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The Solomon Islands: Work and Play (Part III)

Updated on August 31, 2010

If you haven't already, start from the beginning: The Solomon Islands: The Journey Begins

The Project

The goal of the project, in short, was to help with rural development (building schools etc.) and community-based resource management. One of the ways to achieve this is with the use of community run Marine Protected Areas, or MPA's, to promote resource management and conservation. MPA's were set up in the fishing areas of many villages thru ought the New Georgia Province of the Solomon Islands. The goal was to educate locals about conservation and sustainable development, and why it's important to their future and that of this biologically rich area.

My job was to accompany my professor to neighboring islands in order to video tape meetings. The meetings were held in various villages to discuss the MPA and it's progress. They were long hours, humid, and held in a language I couldn't understand. Although the real problem for me, was trying hold the camera still while a swatting flies away from the open wounds on my legs, arms, feet, and hands.

Click thumbnail to view full-size
heading out to snorkel with the field school studentsMPA progress check meeting
heading out to snorkel with the field school students
heading out to snorkel with the field school students
MPA progress check meeting
MPA progress check meeting

Overall, this was a great way to explore the islands, different villages, and meet the locals. Something that very few people have the chance to do. Upon arrival to many of the villages, we were often greeted with gifts and treated to large feasts. Entire populations of villages, along with the chief, would greet us at the dock. One village, Nusa Hope, stands out in my mind. A massive village on an island with almost 400 inhabitants. On our way to the meeting place, we were led through a field in the middle of the village, the light was blinding as the sun set in the background. Kids were enthusiastically playing soccer with a deflated ball like it was a world cup match. The screams of the kids playing, the soft evening light, and the smells infiltrating my senses gave me chills.

In addition to videography, we also travelled to several MPA's in order to map their coordinates with the GPS. We would also check the progress ourselves by diving and comparing fish counts to that of the previous year. We hardly spent much time in Baraulu, leaving every weekend to explore the open ocean and some of the other 900+ islands that make up the Solomon Islands archipelago.

the only way to travel
the only way to travel
silly boys
silly boys

I Heart Weekends

The amount of down time, strangely enough, was something that took getting used to. The Solomon Islands is one of the most unhurried places I have ever experienced. The concept of time as us in the developed world know it is nearly non-existent. The feeling that I should be somewhere, doing something, disappeared along with the tan line on my wrist from where my watch was recently removed. After a few days, I began to feel a profound sense of joy and intense gratitude towards everything around me, even as I lived a simple, tribal, life.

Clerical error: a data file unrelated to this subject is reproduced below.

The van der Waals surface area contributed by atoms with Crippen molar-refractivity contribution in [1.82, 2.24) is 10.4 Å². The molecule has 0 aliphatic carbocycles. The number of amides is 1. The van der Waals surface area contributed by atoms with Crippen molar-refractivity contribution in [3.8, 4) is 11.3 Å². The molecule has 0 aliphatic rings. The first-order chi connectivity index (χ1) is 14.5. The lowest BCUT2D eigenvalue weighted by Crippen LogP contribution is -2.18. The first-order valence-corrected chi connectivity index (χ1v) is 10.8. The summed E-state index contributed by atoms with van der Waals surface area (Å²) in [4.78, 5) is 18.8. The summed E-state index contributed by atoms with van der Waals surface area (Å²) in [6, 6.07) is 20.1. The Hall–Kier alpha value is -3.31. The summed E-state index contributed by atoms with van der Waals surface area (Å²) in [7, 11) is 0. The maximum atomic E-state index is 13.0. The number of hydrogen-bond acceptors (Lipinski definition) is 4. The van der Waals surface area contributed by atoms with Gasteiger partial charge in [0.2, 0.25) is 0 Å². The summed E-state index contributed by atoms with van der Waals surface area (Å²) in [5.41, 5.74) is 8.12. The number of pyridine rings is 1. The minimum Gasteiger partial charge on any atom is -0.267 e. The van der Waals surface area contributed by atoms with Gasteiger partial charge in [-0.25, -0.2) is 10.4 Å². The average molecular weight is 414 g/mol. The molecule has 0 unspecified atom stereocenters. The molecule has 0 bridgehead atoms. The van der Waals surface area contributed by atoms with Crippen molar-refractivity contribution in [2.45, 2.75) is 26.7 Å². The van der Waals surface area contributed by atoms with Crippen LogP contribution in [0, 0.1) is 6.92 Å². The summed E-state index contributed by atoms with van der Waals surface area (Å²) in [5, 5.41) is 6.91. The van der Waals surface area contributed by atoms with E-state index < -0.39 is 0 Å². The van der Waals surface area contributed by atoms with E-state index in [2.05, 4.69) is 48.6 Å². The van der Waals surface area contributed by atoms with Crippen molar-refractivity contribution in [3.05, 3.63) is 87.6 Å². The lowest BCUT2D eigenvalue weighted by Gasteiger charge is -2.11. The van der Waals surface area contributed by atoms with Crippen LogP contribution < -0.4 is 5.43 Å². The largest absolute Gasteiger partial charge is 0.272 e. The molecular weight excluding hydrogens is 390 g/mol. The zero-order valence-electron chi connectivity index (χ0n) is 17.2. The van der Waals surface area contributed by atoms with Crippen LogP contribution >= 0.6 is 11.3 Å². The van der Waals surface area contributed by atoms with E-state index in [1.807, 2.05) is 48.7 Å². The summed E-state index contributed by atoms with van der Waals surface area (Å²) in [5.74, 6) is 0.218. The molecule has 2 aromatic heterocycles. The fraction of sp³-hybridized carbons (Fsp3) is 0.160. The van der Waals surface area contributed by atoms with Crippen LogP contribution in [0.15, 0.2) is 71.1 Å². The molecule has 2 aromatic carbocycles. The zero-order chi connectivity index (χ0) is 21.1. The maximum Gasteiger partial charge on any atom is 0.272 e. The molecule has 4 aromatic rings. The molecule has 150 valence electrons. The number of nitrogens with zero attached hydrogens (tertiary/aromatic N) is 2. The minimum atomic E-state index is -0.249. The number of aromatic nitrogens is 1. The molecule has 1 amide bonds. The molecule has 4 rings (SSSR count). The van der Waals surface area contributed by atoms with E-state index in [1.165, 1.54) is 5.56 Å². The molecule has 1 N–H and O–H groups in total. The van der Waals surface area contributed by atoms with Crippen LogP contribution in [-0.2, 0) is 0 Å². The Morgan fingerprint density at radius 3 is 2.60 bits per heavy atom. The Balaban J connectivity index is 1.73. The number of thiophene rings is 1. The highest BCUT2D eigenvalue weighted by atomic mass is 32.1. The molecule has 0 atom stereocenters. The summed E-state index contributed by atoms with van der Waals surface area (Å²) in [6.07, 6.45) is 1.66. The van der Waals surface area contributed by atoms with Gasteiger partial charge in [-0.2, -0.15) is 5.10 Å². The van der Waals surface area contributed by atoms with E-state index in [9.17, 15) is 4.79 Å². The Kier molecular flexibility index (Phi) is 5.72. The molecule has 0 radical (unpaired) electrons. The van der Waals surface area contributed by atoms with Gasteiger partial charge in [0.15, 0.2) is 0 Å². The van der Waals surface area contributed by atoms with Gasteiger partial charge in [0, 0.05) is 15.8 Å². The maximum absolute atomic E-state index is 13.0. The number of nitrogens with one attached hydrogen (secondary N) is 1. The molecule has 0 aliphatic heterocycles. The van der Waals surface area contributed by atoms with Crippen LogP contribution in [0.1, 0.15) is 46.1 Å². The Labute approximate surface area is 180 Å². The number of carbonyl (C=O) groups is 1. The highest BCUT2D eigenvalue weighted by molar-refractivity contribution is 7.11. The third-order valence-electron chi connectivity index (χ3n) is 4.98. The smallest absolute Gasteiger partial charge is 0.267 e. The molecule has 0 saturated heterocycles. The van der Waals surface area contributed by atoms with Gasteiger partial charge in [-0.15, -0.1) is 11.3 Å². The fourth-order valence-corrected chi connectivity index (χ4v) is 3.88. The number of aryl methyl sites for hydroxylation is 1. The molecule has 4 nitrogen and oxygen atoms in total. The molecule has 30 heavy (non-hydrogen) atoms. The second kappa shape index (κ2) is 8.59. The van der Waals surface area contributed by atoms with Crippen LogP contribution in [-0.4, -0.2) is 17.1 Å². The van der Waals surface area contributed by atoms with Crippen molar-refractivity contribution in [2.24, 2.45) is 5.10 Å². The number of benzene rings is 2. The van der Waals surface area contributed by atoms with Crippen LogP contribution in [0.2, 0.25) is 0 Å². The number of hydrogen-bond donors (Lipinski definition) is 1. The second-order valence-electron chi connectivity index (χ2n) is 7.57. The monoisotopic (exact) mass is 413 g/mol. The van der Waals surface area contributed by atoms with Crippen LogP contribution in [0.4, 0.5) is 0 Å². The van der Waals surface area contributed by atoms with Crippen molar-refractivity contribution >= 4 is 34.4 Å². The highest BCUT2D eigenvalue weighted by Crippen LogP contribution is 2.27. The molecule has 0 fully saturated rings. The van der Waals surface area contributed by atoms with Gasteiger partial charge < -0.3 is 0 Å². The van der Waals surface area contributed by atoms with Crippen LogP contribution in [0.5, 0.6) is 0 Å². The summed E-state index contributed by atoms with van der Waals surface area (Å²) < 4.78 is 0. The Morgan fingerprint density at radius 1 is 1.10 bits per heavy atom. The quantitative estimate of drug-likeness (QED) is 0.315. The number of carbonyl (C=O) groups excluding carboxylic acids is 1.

The first weekend took us on an four hour open ocean crossing to Matikuri Island on the far end of the New Georgia Province. We caught some fish along the way, and stopped on a small island to cook some lunch. After a few coconuts, fresh barbecued fish and rice, we were back on the water. The journey, although long and uncomfortable, was full of insane landscapes and wildlife. As we passed by, Jimmy told us stories about Tetepare Island, the largest uninhabited island in the South Pacific. I stared at a school of flying fish soaring on either side of us, my concentration being redirected after one flew into my right knee and dropped to the hull of the canoe. As we approached our destination, I bailed off the back and swam in the last 10 yards.

That evening, we shared an amazing meal of tuna, rice, eggplant and banana. It was the same exact meal I had eaten everyday since my arrival, but being somewhere new and exciting, outside of Baraulu, made it taste brand new. We spent the night telling stories, playing loca (a popular card game) and drinking Sol Brews. In the villages (including Baraulu), the church forbids drinking alcohol. For me, the opportunity to enjoy the company of others with a few not-so-cold ones, without being shunned, was a treat. As you know, we college students love weekends, but we love beer even more.


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    • profile image


      3 years ago

      What I find so innisertetg is you could never find this anywhere else.

    • jdaviswrites profile imageAUTHOR

      Jeff Davis 

      7 years ago from California

      dalenbenj - Not even specialty shops carry it...tis a shame. Thanks for reading.

    • profile image


      7 years ago

      I wish they could sell SolBrew (SB) here in CA.

    • jdaviswrites profile imageAUTHOR

      Jeff Davis 

      8 years ago from California

      saesae - yes! thank you for being such beautiful people. really happy that an islander came across and enjoyed this. thanks for reading

    • profile image


      8 years ago

      tenkyu tumas fo sharim experience blo yu Jeff.


    • jdaviswrites profile imageAUTHOR

      Jeff Davis 

      8 years ago from California

      thanks for the comment. with so much to squeeze in, it was hard to choose what to write, and what to leave out. read on and tell me what you think. thanks again. cheers!

    • travelespresso profile image


      8 years ago from Somewhere in this exciting world.

      WOW - this is a wonderful story and an amazing experience. Thanks for sharing.


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